Erdogan cut the ceremonial opening ribbon alongside visiting Sheikh Tamim bin Hamad Al-Thani of Qatar.
Erdogan cut the ceremonial opening ribbon alongside visiting Sheikh Tamim bin Hamad Al-Thani of Qatar, one of Ankara's top allies.
The stadium, spectacularly located on Trabzon's Black Sea coast, is said to be the most modern in Turkey with a capacity of almost 41,500. Construction began in 2013.
Erdogan has spearheaded a drive to build new stadiums, airports, bridges and tunnels across Turkey. On Tuesday he will inaugurate the first road tunnel under the Bosphorus in Istanbul.
The president admitted that the killing of 14 Turkish soldiers on Saturday in an attack blamed on Kurdish militants had cast a shadow over the opening.
But he added: "The fight against terror will continue without a break and we will make our investments, bring our projects to life and reach our targets."
Trabzonspor have traditionally been the only club from outside Istanbul to challenge the domination of teams from the mega city, picking up six Turkish league titles.
But the last of those titles dates back to the 1983-84 season and the club has been going through a thin period, currently only standing in 11th place in the league.
Trabzonspor are also known for their fanatical fan base who frequently allege a bias in favour of the Istanbul sides and are proud to be hated by everyone else in Turkey.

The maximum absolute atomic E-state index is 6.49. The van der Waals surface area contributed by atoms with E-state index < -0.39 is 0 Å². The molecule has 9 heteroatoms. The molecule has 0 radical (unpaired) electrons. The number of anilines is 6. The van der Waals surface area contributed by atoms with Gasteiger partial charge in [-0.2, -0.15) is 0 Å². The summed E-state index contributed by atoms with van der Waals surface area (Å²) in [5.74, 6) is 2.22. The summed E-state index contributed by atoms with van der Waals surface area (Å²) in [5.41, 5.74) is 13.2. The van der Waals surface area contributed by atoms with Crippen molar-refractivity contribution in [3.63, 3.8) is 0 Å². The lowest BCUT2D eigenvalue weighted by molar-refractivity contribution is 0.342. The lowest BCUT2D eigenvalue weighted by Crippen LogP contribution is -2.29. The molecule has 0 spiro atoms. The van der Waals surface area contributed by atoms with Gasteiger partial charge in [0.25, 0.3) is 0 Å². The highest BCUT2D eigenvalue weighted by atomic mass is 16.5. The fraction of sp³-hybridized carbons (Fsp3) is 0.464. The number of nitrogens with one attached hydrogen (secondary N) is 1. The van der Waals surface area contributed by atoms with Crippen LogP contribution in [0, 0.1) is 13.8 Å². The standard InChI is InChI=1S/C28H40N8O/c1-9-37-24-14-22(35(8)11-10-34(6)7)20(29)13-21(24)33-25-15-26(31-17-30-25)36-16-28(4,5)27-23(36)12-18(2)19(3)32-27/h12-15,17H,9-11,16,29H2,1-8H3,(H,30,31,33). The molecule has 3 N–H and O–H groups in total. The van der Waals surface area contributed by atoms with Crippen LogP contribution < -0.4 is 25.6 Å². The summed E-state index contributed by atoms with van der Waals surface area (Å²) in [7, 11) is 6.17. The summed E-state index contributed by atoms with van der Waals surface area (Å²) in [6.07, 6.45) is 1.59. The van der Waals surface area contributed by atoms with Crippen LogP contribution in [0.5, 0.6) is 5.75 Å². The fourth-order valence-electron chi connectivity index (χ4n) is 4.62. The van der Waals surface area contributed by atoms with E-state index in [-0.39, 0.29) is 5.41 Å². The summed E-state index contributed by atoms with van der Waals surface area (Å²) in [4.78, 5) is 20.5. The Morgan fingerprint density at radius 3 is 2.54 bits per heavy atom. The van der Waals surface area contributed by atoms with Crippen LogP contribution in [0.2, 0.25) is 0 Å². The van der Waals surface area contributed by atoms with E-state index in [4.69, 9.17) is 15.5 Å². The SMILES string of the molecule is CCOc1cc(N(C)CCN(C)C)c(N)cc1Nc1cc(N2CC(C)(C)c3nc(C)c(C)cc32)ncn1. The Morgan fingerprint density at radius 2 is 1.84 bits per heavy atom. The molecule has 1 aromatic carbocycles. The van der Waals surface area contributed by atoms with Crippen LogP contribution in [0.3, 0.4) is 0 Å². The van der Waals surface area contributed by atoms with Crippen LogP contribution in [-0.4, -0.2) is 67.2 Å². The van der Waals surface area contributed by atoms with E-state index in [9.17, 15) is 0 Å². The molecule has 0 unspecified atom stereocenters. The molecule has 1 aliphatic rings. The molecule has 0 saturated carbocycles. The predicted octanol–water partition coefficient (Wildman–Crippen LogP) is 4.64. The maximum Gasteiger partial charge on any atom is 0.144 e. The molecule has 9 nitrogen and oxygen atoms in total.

Their standout player of all time was Turkish international goalkeeper Senol Gunes who played a role in winning all of its titles, managed Turkey to third place in the 2002 World Cup and is now enjoying success as manager of Besiktas in Istanbul.
There were suggestions that the stadium could be named after Erdogan -- who hails from the nearby Rize region -- but the president confirmed the honour had gone to Gunes.
"We decided to name it Senol Gunes stadium," he said, donning a scarf in the club's claret and blue colours.
The arena is the second major ground opened in Turkey this year after Erdogan also opened Besiktas's new stadium on the shores of the Bosphorus in Istanbul in April.
That was hit by bloodshed earlier this month when a double bombing claimed by Kurdish militants after a game left 44 people dead, mainly police.
Trabzonspor's stadium was packed for the opening ceremony with fans supporting security forces in their fight against militants, with banners like "martyrs never die".